Workflow efficiency for the treatment planning process in CT-guided high-dose-rate brachytherapy for cervical cancer

Anthony L. Michaud, Stanley H Benedict, Eliseo Montemayor, Jon Paul Hunt, Cari Wright, Mathew Mathai, Jyoti S. Mayadev

Research output: Contribution to journalArticle

5 Scopus citations

Abstract

Purpose: To investigate process efficiency, we present a prospective investigation of the treatment planning phase of image-guided brachytherapy (BT) for cervical cancer using a specific checklist. Methods and Materials: From October 2012 to January 2014, 76 BT procedures were consecutively performed. Prospective data on the CT-based treatment planning process was collected using a specific checklist which details the following steps: (1) dosimetry planning, (2) physician review start, (3) physician review time, (4) dosimetry processing, (5) physics review start, (6) physics review, and (7) procedural pause. Variables examined included the use of a pre-BT MRI, clinic duty conflicts, resident teaching, and the use of specific BT planners. Analysis was performed using descriptive statistics, . t-test, and analysis of variance. Results: Seventy-five prospectively gathered checklists comprised this analysis. The mean time for treatment planning was 95 minutes (med 94, std 18). The mean intervals in the above steps were (1) = 42, (2) = 5, (3) = 19, (4) = 10, (5) = 6, (6) = 13, and (7) = 26 minutes. There was no statistical difference in patients who had a pre-BT MRI. Resident teaching did not influence time, . p = 0.17. Treatment planning time was decreased with a specific planner, . p = 0.0015. Conclusions: A skillful team approach is required for treatment planning efficiency in image-guided BT. We have found that the specific BT planners can have a significant effect on the overall planning efficiency. We continue to examine clinical and workflow-related factors that will enhance our safety and workflow process with BT.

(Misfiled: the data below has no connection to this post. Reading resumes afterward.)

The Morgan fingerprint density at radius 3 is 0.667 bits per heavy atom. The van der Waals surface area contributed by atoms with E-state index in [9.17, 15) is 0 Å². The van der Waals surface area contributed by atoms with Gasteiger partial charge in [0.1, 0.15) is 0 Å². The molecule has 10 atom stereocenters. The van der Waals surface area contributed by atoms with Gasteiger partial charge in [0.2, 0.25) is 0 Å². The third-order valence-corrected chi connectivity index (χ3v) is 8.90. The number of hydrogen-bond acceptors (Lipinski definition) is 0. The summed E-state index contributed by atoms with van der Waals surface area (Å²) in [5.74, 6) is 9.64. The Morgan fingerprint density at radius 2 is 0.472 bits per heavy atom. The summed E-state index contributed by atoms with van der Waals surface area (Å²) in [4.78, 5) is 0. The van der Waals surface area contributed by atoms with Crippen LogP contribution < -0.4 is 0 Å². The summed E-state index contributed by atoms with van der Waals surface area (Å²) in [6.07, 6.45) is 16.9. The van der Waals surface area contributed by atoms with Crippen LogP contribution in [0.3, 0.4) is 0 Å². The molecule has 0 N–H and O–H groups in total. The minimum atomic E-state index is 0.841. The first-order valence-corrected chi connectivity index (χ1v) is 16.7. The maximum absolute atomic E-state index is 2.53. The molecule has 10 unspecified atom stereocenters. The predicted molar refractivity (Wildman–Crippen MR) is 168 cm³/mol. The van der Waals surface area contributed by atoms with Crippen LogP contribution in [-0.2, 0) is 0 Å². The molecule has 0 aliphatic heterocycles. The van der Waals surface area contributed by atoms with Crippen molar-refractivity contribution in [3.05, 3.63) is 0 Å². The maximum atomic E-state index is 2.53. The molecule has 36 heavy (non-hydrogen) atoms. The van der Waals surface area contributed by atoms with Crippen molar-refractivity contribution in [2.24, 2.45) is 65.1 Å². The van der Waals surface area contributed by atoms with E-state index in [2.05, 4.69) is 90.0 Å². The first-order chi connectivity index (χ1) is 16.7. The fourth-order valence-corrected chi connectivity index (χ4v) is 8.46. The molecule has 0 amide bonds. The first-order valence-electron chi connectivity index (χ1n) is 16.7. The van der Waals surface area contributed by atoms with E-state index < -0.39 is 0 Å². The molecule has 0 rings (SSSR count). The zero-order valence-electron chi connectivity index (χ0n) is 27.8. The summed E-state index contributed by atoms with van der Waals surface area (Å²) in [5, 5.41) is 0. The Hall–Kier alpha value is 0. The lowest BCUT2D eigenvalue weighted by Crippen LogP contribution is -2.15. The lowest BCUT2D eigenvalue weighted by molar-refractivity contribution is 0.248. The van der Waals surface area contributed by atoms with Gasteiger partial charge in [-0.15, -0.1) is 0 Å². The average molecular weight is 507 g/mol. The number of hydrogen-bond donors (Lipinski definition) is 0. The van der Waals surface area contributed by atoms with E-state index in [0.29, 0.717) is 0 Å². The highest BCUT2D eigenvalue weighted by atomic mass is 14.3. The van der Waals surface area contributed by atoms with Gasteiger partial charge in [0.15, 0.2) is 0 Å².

Original languageEnglish (US)
JournalBrachytherapy
DOIs
StateAccepted/In press - May 17 2016

    Fingerprint

Keywords

  • Brachytherapy
  • Cervical cancer
  • Process efficiency
  • Workflow

ASJC Scopus subject areas

  • Oncology
  • Radiology Nuclear Medicine and imaging

Cite this